"I've learned a lot," Exacte began. "Just being able to be with an amazing coaching staff - Coach Hernan and Coach Walter [Roese]. They're really doing an amazing job of teaching us the game of basketball.
"And personally, I have things that I have to work on and these coaches are always there for me. Having access to them almost 24/7 It's, it's a unique opportunity. Me and Coach Hernan, we've been working hard, been working on my weaknesses a lot, so I've gotten better really fast."
As part of the focus on players' weaknesses, the staff devises an Individual Development Plan (IDP) for each player at the Academy.
"We sit down with the player, the technical director, player development guys, strength and conditioning coach, and we try to follow that plan," Olaya said of the IDP. "So, just to give you an example, we know that for the next step, which is college for Wilguens, he needs to be a combo guard. So we try to prepare him for that."
With an awareness of the areas in which he needs to improve, Exacte isn't shy about asking for extra work, Olaya explained. On any given day, the focus can be extra shooting drills to film sessions to learn how to read the game better.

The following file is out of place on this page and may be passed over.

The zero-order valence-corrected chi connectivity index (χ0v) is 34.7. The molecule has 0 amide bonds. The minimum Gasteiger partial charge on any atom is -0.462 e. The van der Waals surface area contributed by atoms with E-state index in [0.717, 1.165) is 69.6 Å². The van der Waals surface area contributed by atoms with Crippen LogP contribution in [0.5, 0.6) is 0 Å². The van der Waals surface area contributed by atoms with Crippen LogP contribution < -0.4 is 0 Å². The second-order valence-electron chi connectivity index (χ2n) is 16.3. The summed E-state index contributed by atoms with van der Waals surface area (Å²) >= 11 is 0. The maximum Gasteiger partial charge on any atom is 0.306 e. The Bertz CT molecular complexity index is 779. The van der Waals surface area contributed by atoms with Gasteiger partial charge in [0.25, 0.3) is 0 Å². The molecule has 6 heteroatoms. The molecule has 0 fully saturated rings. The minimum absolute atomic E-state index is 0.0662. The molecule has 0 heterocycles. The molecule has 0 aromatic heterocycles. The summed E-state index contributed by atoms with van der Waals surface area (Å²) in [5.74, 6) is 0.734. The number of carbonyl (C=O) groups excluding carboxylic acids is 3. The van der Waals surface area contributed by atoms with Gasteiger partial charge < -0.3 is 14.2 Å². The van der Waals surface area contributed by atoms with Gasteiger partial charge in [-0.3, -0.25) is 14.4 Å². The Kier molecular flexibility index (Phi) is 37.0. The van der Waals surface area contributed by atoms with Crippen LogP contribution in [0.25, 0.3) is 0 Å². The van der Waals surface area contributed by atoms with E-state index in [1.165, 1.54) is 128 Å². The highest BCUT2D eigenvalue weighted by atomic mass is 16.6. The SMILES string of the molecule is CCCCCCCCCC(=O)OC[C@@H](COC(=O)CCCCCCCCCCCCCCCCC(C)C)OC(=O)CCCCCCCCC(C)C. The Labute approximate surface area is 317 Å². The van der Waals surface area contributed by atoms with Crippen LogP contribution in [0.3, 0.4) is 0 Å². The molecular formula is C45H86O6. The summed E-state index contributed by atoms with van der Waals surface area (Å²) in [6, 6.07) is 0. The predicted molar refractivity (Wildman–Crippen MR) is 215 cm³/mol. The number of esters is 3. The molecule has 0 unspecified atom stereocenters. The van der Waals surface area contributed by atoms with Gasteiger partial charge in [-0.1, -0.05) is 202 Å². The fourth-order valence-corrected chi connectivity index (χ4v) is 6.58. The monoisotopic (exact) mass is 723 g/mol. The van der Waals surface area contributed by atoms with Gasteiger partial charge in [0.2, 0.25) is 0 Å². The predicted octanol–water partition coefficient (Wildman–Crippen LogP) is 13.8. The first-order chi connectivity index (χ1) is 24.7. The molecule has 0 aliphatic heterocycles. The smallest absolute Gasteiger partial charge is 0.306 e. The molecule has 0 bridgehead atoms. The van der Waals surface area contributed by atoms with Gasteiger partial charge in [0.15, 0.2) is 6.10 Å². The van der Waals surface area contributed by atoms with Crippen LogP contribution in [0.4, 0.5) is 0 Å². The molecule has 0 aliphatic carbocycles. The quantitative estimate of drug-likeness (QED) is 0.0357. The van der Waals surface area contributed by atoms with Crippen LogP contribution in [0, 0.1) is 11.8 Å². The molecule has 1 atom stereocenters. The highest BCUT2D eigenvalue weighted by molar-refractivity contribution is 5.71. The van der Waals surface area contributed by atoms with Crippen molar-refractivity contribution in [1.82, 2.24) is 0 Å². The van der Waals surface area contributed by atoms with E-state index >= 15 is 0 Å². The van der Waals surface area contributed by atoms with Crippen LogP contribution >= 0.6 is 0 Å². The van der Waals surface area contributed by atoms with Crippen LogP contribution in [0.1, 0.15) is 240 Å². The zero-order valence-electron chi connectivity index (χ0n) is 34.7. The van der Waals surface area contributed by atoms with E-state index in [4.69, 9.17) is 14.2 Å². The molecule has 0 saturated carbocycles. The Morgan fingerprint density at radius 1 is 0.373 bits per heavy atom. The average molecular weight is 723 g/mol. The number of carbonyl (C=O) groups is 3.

If you're unfamiliar with Exacte, allow him to explain his game for you: "As a combo guard, I feel like I can create for others, get to the basket whenever and also make open shots."
His AAU mixtape from the past summer paints that picture perfectly.
Nearly 3,600 kilometres from home, the experience could be a bit of a culture shock for Exacte but fortunately, both Olaya and the Academy itself have a history with Canadian prospects. Montrealers Bennedict Mathurin (University of Arizona) and Olivier Maxence-Prosper (Marquette University) are two notable alumni of the NBA Academy in Latin America that have gone on to play high-major Division I basketball in the NCAA.